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Learning patterns of human behavior from sensor data is extremely important for highlevel activity inference. We show how to extract a person’s activities and significant places from traces of GPS data. Our system uses hierarchically structured conditional random fields to generate a consistent model of a person’s activities and places. In contrast to existing techniques, our approach takes highlevel context into account in order to detect the significant places of a person. Our experiments show significant improvements over existing techniques. Furthermore, they indicate that our system is able to robustly estimate a person’s activities using a model that is trained from data collected by other persons. 1
Hidden conditional random fields for phone classification
 in Interspeech
, 2005
"... In this paper, we show the novel application of hidden conditional random fields (HCRFs) – conditional random fields with hidden state sequences – for modeling speech. Hidden state sequences are critical for modeling the nonstationarity of speech signals. We show that HCRFs can easily be trained u ..."
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Cited by 114 (7 self)
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In this paper, we show the novel application of hidden conditional random fields (HCRFs) – conditional random fields with hidden state sequences – for modeling speech. Hidden state sequences are critical for modeling the nonstationarity of speech signals. We show that HCRFs can easily be trained using the simple direct optimization technique of stochastic gradient descent. We present the results on the TIMIT phone classification task and show that HCRFs outperforms comparable ML and CML/MMI trained HMMs. In fact, HCRF results on this task are the best single classifier results known to us. We note that the HCRF framework is easily extensible to recognition since it is a state and label sequence modeling technique. We also note that HCRFs have the ability to handle complex features without any change in training procedure. 1.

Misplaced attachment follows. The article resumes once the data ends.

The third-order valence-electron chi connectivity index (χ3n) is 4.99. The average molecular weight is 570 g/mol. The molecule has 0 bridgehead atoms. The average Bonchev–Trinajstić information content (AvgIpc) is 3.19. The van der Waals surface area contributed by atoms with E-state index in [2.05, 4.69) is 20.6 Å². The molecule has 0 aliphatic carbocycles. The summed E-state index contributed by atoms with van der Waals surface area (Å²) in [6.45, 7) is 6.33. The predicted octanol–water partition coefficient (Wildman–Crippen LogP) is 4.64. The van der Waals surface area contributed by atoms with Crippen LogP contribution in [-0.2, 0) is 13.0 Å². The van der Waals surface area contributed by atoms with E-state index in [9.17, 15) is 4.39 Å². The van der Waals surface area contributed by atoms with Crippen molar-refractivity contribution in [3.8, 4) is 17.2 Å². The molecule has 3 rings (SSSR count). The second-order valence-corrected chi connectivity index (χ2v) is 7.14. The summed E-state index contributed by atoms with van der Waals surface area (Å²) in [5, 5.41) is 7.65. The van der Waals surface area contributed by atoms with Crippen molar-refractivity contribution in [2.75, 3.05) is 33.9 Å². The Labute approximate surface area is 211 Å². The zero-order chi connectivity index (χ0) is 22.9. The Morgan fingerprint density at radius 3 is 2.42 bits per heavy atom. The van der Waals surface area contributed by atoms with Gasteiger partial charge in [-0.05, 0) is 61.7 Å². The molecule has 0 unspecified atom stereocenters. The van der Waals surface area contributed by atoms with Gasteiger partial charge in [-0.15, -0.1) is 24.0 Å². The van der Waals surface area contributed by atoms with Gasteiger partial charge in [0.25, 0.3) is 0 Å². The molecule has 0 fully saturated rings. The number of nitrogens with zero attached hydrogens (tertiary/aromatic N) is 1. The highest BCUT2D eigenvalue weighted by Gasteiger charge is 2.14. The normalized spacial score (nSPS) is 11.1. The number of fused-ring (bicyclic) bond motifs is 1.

Discriminative training of markov logic networks
 In Proc. of the Natl. Conf. on Artificial Intelligence
, 2005
"... Many machine learning applications require a combination of probability and firstorder logic. Markov logic networks (MLNs) accomplish this by attaching weights to firstorder clauses, and viewing these as templates for features of Markov networks. Model parameters (i.e., clause weights) can be lear ..."
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Cited by 107 (19 self)